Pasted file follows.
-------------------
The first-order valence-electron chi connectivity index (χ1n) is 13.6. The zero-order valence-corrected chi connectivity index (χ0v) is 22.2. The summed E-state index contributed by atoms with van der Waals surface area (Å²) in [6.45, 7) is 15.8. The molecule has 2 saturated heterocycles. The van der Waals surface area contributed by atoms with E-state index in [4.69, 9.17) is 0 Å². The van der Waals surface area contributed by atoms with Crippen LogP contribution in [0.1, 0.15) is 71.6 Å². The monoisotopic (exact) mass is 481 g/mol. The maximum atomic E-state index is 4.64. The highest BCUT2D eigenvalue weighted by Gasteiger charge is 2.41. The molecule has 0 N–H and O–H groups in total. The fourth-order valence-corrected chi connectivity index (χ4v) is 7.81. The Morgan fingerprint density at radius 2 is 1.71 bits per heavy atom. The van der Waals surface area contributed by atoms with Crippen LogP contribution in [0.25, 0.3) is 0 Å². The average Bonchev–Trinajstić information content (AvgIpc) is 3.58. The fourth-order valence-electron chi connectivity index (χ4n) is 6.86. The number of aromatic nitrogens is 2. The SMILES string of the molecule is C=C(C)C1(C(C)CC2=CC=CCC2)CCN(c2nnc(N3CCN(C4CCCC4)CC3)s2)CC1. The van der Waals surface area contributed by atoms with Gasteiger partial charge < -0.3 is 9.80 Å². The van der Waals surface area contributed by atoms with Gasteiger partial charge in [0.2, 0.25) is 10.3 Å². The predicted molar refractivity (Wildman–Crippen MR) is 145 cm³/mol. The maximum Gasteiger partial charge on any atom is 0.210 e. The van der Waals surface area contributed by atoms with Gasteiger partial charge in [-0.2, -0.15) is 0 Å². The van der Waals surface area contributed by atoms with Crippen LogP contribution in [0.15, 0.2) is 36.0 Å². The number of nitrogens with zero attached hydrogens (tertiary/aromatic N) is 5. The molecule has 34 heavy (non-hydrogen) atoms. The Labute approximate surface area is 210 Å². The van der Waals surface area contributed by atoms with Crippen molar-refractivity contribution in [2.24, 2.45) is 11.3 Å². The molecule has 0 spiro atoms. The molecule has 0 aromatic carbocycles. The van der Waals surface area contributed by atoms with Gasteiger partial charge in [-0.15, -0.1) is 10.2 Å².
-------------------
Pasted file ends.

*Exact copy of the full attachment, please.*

The first-order valence-electron chi connectivity index (χ1n) is 13.6. The zero-order valence-corrected chi connectivity index (χ0v) is 22.2. The summed E-state index contributed by atoms with van der Waals surface area (Å²) in [6.45, 7) is 15.8. The molecule has 2 saturated heterocycles. The van der Waals surface area contributed by atoms with E-state index in [4.69, 9.17) is 0 Å². The van der Waals surface area contributed by atoms with Crippen LogP contribution in [0.1, 0.15) is 71.6 Å². The monoisotopic (exact) mass is 481 g/mol. The maximum atomic E-state index is 4.64. The highest BCUT2D eigenvalue weighted by Gasteiger charge is 2.41. The molecule has 0 N–H and O–H groups in total. The fourth-order valence-corrected chi connectivity index (χ4v) is 7.81. The Morgan fingerprint density at radius 2 is 1.71 bits per heavy atom. The van der Waals surface area contributed by atoms with Crippen LogP contribution in [0.25, 0.3) is 0 Å². The average Bonchev–Trinajstić information content (AvgIpc) is 3.58. The fourth-order valence-electron chi connectivity index (χ4n) is 6.86. The number of aromatic nitrogens is 2. The SMILES string of the molecule is C=C(C)C1(C(C)CC2=CC=CCC2)CCN(c2nnc(N3CCN(C4CCCC4)CC3)s2)CC1. The van der Waals surface area contributed by atoms with Gasteiger partial charge < -0.3 is 9.80 Å². The van der Waals surface area contributed by atoms with Gasteiger partial charge in [0.2, 0.25) is 10.3 Å². The predicted molar refractivity (Wildman–Crippen MR) is 145 cm³/mol. The maximum Gasteiger partial charge on any atom is 0.210 e. The van der Waals surface area contributed by atoms with Gasteiger partial charge in [-0.2, -0.15) is 0 Å². The van der Waals surface area contributed by atoms with Crippen LogP contribution in [0.15, 0.2) is 36.0 Å². The number of nitrogens with zero attached hydrogens (tertiary/aromatic N) is 5. The molecule has 34 heavy (non-hydrogen) atoms. The Labute approximate surface area is 210 Å². The van der Waals surface area contributed by atoms with Crippen molar-refractivity contribution in [2.24, 2.45) is 11.3 Å². The molecule has 0 spiro atoms. The molecule has 0 aromatic carbocycles. The van der Waals surface area contributed by atoms with Gasteiger partial charge in [-0.15, -0.1) is 10.2 Å².